# Tools for Thought

## Looking for the Critical Portion

#### by Andre · 3 Comments

The Pareto Principle — the concept that 20% of what contributes to an outcome accounts for 80% of that outcome — can be easily misunderstood on a few grounds.

The ratio can vary. 10% of a collector’s paintings might account for 90% of the collection’s value. 50% of a meal might alleviate 100% of a person’s hunger. The ratio may or may not add up to 100%, falling short or exceeding it.

The 80% figure also implies that looking for the critical 20% leads to adequate but suboptimal results. 80% may not be sufficient, and assuming that only 20% of the contributing resource matters can foster an overly narrow perspective.

Perhaps the biggest stumbling block to the 80/20 principle is the term itself, which is cumbersome for informal use. Industrial engineers have Pareto charts to analyze operations, but we need a more informal way to apply the principle that makes intuitive sense.

### Asking the 80/20 questions

Thinking is mainly a process of asking and answering questions. By asking better questions, we can get better answers. The first step in making a general principle actionable is to turn it into a question. If we frame the 80/20 principle as a question, and drop the specific numbers out of it, we might end up with a tool for thought that’s easier to use. Let’s generate some variations on the question to fit different situations.

• What’s the least amount of this that makes the most difference?
• How much of the time I spend doing this activity is creating the bulk of the outcome?
• Which few of all the thoughts I have are on my mind most of the time?
• How much of the food on this plate would satisfy my hunger?
• Which of these activities would have the most leverage?

You may notice a pattern here. In each case, instead of taking the input for granted (a plate of food), we’re making our attention within the input more granular (which food on the plate). Instead of looking at the house, we’re looking for the load bearing walls. We’re consciously searching for the critical elements instead of assuming that they’ll become obvious over time. They probably will, but it’s more efficient to think about the critical elements on the front end.

We start to recognize that much of the time, effort or material needed to achieve an outcome may not be necessary. The first two hours of research may accomplish most of what would be accomplished in five. It’s a matter of applying the right question to your own situation, seeing to what extent it applies.

The questions make no assumption that 20% is the right percentage. The only assumption that’s being made is that some of the inputs account for most of the outputs, which is usually true but not always.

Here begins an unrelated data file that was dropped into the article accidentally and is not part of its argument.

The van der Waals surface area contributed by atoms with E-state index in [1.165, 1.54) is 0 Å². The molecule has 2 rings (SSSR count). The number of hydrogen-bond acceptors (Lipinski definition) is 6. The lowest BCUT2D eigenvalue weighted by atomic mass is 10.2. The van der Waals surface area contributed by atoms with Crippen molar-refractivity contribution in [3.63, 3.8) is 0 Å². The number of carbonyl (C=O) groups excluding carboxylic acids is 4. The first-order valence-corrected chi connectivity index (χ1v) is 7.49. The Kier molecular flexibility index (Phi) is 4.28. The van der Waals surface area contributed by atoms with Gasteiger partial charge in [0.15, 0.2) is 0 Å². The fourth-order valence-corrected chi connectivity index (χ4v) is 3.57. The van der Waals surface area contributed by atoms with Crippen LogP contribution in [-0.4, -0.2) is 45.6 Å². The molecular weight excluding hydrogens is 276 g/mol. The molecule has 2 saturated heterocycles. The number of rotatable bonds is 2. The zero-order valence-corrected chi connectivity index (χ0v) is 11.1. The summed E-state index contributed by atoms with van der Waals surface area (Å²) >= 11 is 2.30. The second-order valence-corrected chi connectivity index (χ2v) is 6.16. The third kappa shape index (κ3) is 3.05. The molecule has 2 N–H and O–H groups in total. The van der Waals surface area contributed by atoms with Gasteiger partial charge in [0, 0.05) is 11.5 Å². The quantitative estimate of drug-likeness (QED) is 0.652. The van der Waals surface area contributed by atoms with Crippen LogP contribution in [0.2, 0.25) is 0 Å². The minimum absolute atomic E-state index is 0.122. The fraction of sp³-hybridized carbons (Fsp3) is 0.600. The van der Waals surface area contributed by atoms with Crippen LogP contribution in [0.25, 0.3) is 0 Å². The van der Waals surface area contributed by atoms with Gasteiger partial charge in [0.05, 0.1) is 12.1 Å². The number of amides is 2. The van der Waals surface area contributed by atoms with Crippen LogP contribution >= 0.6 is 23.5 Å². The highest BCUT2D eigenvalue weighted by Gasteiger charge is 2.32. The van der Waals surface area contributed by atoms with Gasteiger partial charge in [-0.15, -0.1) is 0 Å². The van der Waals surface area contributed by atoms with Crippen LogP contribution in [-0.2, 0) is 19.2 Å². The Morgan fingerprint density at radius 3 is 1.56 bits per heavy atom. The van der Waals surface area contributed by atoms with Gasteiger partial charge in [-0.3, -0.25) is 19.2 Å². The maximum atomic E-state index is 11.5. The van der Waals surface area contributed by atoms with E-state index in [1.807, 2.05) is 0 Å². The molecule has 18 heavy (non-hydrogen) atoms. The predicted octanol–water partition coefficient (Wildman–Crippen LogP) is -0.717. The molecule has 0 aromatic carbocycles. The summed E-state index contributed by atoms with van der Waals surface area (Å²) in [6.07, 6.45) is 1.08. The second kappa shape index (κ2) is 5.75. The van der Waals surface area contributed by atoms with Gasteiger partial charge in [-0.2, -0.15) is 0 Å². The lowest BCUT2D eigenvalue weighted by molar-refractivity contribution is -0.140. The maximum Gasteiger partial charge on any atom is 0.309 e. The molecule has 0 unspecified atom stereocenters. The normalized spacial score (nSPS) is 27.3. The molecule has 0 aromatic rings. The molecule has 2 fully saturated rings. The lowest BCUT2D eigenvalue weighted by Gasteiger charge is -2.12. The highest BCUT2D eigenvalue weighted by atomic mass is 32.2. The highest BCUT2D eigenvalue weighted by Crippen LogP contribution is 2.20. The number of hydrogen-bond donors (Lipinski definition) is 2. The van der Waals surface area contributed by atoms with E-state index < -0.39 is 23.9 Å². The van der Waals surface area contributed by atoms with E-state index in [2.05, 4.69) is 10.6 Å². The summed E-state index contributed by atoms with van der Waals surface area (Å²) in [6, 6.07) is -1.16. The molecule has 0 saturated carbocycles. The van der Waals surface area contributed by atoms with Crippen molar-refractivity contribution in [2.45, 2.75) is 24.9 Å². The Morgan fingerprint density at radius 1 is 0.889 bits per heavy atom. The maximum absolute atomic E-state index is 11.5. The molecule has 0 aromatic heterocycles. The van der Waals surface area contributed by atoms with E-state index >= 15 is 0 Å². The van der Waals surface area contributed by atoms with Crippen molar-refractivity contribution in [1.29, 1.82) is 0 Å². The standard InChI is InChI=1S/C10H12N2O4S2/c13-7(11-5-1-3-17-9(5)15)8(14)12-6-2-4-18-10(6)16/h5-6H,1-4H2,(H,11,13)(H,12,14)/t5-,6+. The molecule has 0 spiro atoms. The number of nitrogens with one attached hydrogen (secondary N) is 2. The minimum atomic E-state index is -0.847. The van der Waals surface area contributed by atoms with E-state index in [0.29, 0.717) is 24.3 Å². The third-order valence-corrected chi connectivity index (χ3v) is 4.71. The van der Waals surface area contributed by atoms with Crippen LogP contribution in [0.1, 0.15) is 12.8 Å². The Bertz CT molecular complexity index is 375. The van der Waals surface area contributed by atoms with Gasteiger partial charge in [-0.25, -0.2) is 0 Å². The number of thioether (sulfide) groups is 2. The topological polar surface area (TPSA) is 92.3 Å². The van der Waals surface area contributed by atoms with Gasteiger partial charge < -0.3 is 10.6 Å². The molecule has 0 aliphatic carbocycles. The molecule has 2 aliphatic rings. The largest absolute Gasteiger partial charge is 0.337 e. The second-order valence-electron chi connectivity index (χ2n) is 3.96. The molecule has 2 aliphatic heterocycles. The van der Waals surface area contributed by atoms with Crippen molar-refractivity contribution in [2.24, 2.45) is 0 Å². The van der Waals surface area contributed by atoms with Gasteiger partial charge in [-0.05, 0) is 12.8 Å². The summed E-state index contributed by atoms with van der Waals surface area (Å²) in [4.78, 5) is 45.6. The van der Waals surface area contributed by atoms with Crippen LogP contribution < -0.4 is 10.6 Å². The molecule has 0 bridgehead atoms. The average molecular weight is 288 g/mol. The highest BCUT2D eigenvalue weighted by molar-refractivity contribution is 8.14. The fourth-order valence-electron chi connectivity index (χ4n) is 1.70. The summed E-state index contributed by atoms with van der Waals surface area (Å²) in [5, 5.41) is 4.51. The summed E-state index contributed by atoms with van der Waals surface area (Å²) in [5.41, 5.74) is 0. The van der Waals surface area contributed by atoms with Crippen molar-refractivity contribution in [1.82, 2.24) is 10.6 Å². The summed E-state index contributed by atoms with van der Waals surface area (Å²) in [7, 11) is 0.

When asking 80/20 questions, it’s important to remember that their main role is to pay closer attention to what resources within a given set are necessary, not to ignore the possibility that all resources are necessary, or even sufficient.

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## Comments

• vered // Jun 30, 2008 at 5:43 pm

I think many people do this subconsciously. We ask ourselves what is the least amount of effort that would produce the best results. I know I do that.

• Andre // Jul 1, 2008 at 4:26 pm

The theme is the same but the emphasis is different. The question isn’t how to get the most results for the least effort, but to examine what portion of your current efforts is making the decisive impact. You’re looking for the point of diminishing returns, which is an act of reflection that I don’t think is common. Many people’s impulse is to log more hours at work rather that look at where the results of those hours trail off.

That was why I used the plate analogy. Most people will attempt to finish what’s on their plates rather than think about how much of the food on their plates constitutes “enough.”

• Lyn // Jul 1, 2008 at 10:19 pm

It seems to me that you’re talking about mindfulness, both in terms of completing projects and in terms of dieting. Leap into a project without considering efficiency and risk the time suck or some other problem. Leap into a bowl of chocolate fudge and risk…erm…drowning. ;)

Kidding aside, I add two thoughts to the mix:
(a) Is MY way of doing this project the most efficient? This speaks to your first two bullets, but in a different perspective: MY way may not be the best way. Is a different approach (or a handoff to a coworker/subcontractor) called for?
(b) I keep looking at that abstract 20% — who in my organization is most likely to be able to finish that 20% (without taking >80% of the project’s time to do it?). Ideally, there’s a way to maximize one’s under-utilized staff resources (but I haven’t found it yet).